Thursday, March 15, 2012
A host of data this morning reconfirms the favorable view of the domestic economic backdrop that has been taking hold for a while now. We have further evidence of an improving U.S. labor market from the initial Jobless Claims data. The wholesale inflation data appears to show some pricing pressures building in the supply chain, but there is no reason to doubt the Fed’s assuring comments from last week that inflationary pressures will likely prove to be temporary. We also got a better than expected read from the New York Fed’s Empire State survey this morning, showing continued momentum on the manufacturing side.
Initial Jobless Claims came in better than expected last week – down 14K to 351K from 365K. The prior week’s tally modestly revised up from the originally reported 362K level to 365K. The four-week average, which smoothes out the week-to-week fluctuation, remained unchanged at 355K. The strong Jobless Claims showing is consistent with the labor market recovery that we witnessed with last Friday’s non-farm payroll reading of 227K jobs gains in February. We should continue to see 200K+ monthly jobs numbers in the coming months as long as this trend continues, which is a huge positive for the U.S. economy.
In other economic news this morning, the February Producer Price Index (PPI) came in tad hotter on the ‘headline’ at up 0.4% vs. an increase of 0.1% the month before. The ‘core’ reading, which strips out the food and energy components, came in-line with expectations at up 0.2% vs. an increase of 0.4% in January. We will get the February CPI report tomorrow. The New York Fed’s Empire State manufacturing survey for March came in better than expected, showing continued resilience in the manufacturing sector. We will be getting another regional manufacturing survey in the Philly Fed report a little later.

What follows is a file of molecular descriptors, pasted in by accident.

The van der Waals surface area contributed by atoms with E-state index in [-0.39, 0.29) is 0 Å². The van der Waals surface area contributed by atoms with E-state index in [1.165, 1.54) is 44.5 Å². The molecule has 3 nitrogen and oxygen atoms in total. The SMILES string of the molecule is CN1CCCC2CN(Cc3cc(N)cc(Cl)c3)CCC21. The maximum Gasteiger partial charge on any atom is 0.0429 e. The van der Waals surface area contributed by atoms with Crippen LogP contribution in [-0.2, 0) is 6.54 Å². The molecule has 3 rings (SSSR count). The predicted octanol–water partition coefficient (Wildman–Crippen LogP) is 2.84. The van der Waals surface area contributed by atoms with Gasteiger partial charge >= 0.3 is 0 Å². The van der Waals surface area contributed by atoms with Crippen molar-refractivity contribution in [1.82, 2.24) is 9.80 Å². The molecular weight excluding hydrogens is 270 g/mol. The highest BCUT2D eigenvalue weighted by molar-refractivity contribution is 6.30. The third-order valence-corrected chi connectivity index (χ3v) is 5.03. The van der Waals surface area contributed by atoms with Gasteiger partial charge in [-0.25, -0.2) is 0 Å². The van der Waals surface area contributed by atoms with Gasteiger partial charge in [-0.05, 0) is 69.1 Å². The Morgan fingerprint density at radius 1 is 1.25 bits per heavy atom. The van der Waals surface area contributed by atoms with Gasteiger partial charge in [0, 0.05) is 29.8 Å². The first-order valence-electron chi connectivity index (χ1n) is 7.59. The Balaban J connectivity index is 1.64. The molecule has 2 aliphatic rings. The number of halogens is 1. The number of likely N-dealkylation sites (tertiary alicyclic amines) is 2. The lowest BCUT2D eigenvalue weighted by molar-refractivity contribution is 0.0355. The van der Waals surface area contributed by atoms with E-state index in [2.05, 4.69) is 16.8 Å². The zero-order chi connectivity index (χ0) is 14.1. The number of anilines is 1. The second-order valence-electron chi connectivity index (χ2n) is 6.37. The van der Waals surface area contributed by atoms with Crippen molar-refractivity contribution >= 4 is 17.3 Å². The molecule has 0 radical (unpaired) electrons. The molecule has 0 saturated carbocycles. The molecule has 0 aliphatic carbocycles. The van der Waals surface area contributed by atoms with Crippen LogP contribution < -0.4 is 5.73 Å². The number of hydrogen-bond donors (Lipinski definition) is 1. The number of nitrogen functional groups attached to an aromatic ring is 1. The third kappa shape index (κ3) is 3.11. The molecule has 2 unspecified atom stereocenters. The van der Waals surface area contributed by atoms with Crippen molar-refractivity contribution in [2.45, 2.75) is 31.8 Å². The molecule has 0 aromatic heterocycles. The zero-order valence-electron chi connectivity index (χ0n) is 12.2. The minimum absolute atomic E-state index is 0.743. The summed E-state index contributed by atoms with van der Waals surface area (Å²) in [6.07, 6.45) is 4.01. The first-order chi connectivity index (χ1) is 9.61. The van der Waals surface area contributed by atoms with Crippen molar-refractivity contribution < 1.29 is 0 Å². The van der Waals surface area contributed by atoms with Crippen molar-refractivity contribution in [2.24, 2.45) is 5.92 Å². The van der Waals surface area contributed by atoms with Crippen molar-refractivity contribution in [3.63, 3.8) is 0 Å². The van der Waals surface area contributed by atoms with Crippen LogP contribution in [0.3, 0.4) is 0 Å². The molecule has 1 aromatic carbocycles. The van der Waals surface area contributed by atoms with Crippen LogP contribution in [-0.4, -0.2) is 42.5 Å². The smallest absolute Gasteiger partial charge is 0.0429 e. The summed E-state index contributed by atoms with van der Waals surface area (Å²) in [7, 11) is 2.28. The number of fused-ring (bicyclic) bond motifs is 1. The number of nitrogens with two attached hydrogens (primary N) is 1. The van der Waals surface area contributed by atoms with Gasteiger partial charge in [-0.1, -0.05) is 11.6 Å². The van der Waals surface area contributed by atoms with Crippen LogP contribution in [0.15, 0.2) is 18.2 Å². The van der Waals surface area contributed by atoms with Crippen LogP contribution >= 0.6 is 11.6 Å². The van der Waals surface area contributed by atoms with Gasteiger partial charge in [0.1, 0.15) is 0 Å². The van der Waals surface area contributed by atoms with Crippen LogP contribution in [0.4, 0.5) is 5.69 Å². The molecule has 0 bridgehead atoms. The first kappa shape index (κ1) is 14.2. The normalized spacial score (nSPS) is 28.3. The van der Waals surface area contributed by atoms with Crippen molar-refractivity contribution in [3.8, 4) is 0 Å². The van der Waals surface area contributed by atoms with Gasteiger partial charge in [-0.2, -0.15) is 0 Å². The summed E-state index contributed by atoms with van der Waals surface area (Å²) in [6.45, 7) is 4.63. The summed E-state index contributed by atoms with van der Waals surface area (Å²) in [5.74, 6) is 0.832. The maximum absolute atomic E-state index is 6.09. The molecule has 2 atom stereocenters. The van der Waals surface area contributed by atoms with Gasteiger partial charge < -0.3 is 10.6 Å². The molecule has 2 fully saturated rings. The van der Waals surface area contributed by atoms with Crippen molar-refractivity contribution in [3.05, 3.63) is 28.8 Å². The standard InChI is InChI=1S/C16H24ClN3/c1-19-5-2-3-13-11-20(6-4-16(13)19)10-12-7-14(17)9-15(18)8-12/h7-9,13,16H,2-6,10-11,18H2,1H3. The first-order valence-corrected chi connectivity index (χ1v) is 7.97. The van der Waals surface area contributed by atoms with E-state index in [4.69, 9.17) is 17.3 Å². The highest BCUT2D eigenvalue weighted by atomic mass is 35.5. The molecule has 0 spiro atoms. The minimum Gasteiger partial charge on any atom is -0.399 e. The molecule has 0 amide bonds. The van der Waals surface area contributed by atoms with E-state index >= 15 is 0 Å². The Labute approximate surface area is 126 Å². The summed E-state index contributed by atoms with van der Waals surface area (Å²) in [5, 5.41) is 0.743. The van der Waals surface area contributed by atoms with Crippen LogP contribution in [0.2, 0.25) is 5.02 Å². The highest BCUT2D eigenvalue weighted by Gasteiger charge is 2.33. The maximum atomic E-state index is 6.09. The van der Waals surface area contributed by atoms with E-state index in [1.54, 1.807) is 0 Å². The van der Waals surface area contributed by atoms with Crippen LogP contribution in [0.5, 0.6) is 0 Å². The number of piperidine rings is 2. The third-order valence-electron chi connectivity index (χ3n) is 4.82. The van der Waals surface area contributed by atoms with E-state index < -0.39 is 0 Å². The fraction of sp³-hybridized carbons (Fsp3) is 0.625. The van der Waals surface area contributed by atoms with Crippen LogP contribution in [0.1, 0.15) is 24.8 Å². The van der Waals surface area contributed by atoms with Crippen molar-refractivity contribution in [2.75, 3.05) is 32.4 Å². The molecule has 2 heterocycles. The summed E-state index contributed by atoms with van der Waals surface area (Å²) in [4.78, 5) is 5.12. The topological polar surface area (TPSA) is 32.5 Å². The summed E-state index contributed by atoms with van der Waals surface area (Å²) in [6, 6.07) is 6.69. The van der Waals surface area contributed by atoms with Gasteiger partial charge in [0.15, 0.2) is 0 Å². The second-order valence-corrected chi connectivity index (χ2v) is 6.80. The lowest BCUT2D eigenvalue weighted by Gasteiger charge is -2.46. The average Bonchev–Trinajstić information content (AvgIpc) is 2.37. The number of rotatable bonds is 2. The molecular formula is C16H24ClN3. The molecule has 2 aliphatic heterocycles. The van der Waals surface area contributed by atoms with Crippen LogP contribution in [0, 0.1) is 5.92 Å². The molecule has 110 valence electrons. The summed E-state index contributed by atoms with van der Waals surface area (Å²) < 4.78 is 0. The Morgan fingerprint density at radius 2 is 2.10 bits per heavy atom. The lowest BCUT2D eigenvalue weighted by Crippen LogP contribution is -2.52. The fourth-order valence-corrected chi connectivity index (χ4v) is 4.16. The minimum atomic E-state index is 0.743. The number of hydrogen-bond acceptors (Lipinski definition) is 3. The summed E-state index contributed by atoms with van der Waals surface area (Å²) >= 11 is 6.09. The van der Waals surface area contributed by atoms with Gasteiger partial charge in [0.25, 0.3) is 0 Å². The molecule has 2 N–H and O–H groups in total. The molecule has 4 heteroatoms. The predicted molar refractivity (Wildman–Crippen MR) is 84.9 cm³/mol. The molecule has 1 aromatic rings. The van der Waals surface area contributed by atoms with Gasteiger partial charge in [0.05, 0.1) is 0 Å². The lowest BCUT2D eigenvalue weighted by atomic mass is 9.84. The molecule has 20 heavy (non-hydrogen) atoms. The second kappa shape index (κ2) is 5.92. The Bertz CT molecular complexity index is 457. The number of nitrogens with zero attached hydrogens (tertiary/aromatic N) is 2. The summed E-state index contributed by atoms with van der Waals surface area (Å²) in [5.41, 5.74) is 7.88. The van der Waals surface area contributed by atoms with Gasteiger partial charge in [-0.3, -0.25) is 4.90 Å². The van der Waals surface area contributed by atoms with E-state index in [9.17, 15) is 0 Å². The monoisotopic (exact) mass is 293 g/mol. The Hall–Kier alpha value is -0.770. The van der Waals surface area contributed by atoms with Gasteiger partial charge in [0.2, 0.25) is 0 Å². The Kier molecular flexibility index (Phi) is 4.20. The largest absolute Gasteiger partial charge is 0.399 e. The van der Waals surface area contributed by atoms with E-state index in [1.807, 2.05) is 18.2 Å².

In corporate news, Cisco (CSCO - Free Report) announced the acquisition of U.K.-based NDS Ltd, a developer of set-top box software, for $4 billion. We also have weak guidance from Guess (GES - Free Report) and announcement of a secondary equity offering from Capital One (COF - Free Report) to fund a recent acquisition.
The overall favorable domestic economic scene is showing up in the break-down of the negative correlation between the stock market and the exchange value of the greenback. Over the last few years, dollar strength would always show up in weak equities. It is still too early to draw firm conclusions, but the inverse relationship appears to have started to reverse following last week’s Fed meeting. The reason for this is that the positive U.S. economic outlook more than offsets the drag that typically results for the corporate sector from a strong dollar. The dollar’s strength this time around is a function of the lower odds of further quantitative easing from the Fed, resulting in the uptrend in treasury bond yields over the last few days, and not the flight-to-safety trades that we have typically been seeing over the last few years. This is a big net positive, showing that equity investors are fine with a world that isn’t propped up the Fed alone.
Director of Research